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3 steps to making a philanthropic impact in volatile markets

With the shift our financial markets have seen this year, it’s tempting to pause or reduce giving. But your contributions are needed now more than ever.

BJ Goergen, Global Head, The Philanthropy Centre
Sarah Brody, Donor-Advised Fund Specialist

Charitable giving in the United States has grown considerably over the past 40 years. However, during economic recessions, we often see a decrease in philanthropic funds.

This year has been marked by inflation, headwinds from the pandemic and the conflict in Ukraine. These factors, along with social and environmental issues, are intensifying the need for charitable support across the country and the world. 

Foundations and nonprofits are preparing for the impacts these types of events will have on their organizations because historically when the economy has incurred challenges, it has taken several years for the philanthropic sector to recover. In the Chronicle of Philanthropy, Shannon McCracken, CEO of the Nonprofit Alliance, recently shared “The year’s end is such a critical fundraising period for nearly everyone. Some of these unknowns over the past two months have really put a pause on spending [for nonprofits] and caused everyone to go back and re-budget for different scenarios.”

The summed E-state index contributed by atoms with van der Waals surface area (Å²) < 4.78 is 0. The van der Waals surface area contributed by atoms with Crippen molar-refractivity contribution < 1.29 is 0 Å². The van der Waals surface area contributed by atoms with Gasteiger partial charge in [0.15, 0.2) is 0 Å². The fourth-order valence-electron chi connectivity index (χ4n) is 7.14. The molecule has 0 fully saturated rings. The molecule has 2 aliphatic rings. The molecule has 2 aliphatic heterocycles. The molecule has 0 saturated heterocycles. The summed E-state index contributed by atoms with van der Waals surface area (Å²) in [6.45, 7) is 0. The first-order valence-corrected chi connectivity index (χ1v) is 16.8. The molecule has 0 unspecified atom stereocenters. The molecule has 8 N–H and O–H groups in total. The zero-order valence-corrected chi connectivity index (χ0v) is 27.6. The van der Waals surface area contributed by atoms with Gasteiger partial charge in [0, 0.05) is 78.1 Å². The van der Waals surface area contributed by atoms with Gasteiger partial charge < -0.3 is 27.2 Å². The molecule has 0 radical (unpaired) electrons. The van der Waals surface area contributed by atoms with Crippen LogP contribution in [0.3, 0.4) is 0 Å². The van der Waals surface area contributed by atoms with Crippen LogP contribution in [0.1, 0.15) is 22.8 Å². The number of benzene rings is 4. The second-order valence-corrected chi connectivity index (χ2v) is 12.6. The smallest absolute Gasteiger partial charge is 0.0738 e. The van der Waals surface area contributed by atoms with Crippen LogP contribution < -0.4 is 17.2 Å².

Today, strategic and intentional donors can follow three steps to provide much-needed stability for the nonprofits they care most about while maximizing their charitable impacts.

First, evaluate your giving history 

When gifting resources are limited, it’s important to determine your giving goals and decide your top priorities.

Reflect on these questions:

  1. What organizations do you want to continue to support?
  2. Do you have the capacity to add new causes to your giving strategy?
  3. Do you see the impact of your time or resources in the areas you care most about?